Bright Green is the Color of Hope – The Gift of Life in Infant Loss


Genevieve and I met on a non-discript day in September, I imagine. Genevieve and I bonded sharing a tiny little office off the chapel of Concordia University in Chicago, Illinois.

Young and fresh and full of theological ideologies just waiting to be hammer out, we spent a fair number of hours gabbing about which classes were our favorites, bad boyfriend breakups, and philosophical dissertations on the lectionary selection of the week.

We grew up. We met handsome men, who were chasing after the Lord and could keep up with our theological rants and so we married them. We grew out. We each moved. We lost touch a little. Then Facebook worked its magic on the world and we vowed not to lose touch again.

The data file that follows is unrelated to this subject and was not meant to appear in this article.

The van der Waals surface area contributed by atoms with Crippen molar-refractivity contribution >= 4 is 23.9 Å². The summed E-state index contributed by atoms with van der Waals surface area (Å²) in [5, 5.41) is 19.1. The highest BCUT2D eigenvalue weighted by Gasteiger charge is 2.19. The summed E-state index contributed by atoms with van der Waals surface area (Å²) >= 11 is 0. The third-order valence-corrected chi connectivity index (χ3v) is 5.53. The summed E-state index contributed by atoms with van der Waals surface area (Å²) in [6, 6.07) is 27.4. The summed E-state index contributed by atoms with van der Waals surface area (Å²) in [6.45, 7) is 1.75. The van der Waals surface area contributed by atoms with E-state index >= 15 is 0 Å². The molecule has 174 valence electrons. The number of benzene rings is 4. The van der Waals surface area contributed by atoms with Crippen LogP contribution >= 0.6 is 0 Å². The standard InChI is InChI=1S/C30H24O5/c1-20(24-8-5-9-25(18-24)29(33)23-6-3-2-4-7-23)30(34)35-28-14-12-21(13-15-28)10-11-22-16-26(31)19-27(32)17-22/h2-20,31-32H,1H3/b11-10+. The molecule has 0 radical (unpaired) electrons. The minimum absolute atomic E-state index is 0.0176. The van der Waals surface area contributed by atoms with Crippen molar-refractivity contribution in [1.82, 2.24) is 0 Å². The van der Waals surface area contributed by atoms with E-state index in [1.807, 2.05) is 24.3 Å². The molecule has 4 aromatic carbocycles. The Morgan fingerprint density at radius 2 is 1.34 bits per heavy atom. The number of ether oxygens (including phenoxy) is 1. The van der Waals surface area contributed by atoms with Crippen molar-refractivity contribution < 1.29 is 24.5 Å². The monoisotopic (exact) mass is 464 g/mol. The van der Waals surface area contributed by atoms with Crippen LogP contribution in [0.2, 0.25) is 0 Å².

We liked each other’s feeds. We commented on recipes we thought we would each like. We rejoiced together as babies were born and ministry happened and life did its thing. Then my world fell apart, and Genevieve was there.

Never in my wildest dreams did I think it would be my turn, 3 years later, to hold Genevieve when her world fell apart. February 7th we should have welcomed Sebastian Alexander Sigmund Wagner to the world.

If the world were perfect, if Adam and Eve would have kept their grubby hands off that apple, we would have. Instead, we welcomed this precious little boy into his eternal rest in the arms of His Savior.